In the interest of keeping the defense simple enough for the players to execute, Coach Myers presents three important rules that must be followed at all times:

  • Players must be in a stance.
  • Players must have high, active hands.
  • Players must talk.

When guarding an offense, the defense matches the front of the offense and the on-ball defender must be able to contain for at least two dribbles. The defense is also designed to prevent ball reversal with gap help that must show early.

Finally, man-to-man defense principles are added with emphasis on the following rules that are applied to the match-up zone defense:

  • Switch all screens.
  • Follow all cutters.
  • Help on the post.

Building the Match-Up Zone

Out of a 1-1-3 alignment, Coach Myers covers the details for each individual player in his match-up zone defense. Responsibilities are given to ensure the success of the defense using five defensive players against offensive players in eight possible spots.

The two guards at the top of the match-up zone defense are charged with applying pressure to the basketball and to work together as a unit. While the point guard is tasked with forcing the ball out of the middle of the floor and forcing to a side, the second guard must be ready to stop any dribble penetration if the point guard gets beat off of the bounce and covers the high post area. The option for a possible run-and-jump involving the two guards is also discussed.

With the forwards (#'s 3 and 4), the responsibilities include guarding the wing pass and taking away any possible baseline drive. Backside help is then charged to the forward opposite the ball. The center (#5) must then be able to front the low post and cover any pass to the corner.

Additionally, Coach Myers covers three adjustments that can be made to the match-up zone defense to deal with different situations that could arise in the course of a game:

  • "Shadow" - Focuses on covering a dangerous perimeter shooter.
  • "Glove" - An adjustment similar to a box-and-one defense.
  • Any color being called to double team the corner on a pass from the wing.

The match-up zone defense can be a difficult 'nut to crack' when run well. Coach Myers' version is sure to help your team improve its defensive efficiency!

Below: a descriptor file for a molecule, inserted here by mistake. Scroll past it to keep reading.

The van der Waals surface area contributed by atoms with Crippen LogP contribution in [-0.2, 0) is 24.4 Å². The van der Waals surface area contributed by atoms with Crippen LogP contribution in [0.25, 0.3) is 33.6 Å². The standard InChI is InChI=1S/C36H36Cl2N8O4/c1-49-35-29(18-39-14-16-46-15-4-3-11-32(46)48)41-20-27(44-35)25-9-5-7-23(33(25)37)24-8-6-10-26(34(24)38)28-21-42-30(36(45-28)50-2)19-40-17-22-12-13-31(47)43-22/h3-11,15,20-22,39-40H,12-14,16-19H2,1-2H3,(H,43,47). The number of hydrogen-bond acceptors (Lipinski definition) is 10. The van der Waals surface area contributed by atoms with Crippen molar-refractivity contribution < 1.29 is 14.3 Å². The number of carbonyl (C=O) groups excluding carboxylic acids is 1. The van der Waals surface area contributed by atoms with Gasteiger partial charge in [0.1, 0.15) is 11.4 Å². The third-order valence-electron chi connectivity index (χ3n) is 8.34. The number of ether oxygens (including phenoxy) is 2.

47 minutes. 2019.

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Cover: post entry methods and accompanying offensive tactics
Post Entry Methods and Accompanying Offensive Tactics

with Mark Few,
Gonzaga University Head Coach;
2017 NCAA National Runner-Up; 2017 AP Coach of the Year; 2017 Naismith Coach of the Year; 2017 Henry Iba Award; 2017 NABC Coach of the Year;
19 consecutive seasons in NCAA Tournament (2000-2018) with 7 Sweet Sixteens, 2 Elite Eights and 1 National Championship Appearance;
12x WCC Coach of the Year; over 500 career wins; Six straight WCC Regular Season and Tournament Championships (2013-18);
has led Gonzaga to 17 Regular Season and 15 Tournament titles total

An often-overlooked key in today's pace and space offenses is the ability to work inside out, which starts with getting the ball into the post. In this video, you'll learn the "whys" and "hows" of this critical skill from one of the country's most successful coaches, Mark Few.

Coach Few shows you how to utilize the post in transition as an offensive weapon regardless of the size of the post player. Building from the ground up, this video will help you and your players to see post opportunities as they develop in transition and how to put both post players and point guards in the most advantageous areas to score.

Entry Methods

After initial two-player reads, Few illustrates different sets and techniques to get the ball into the post against a variety of defenses. This information will help you improve your offense for both post and perimeter players.

You'll learn: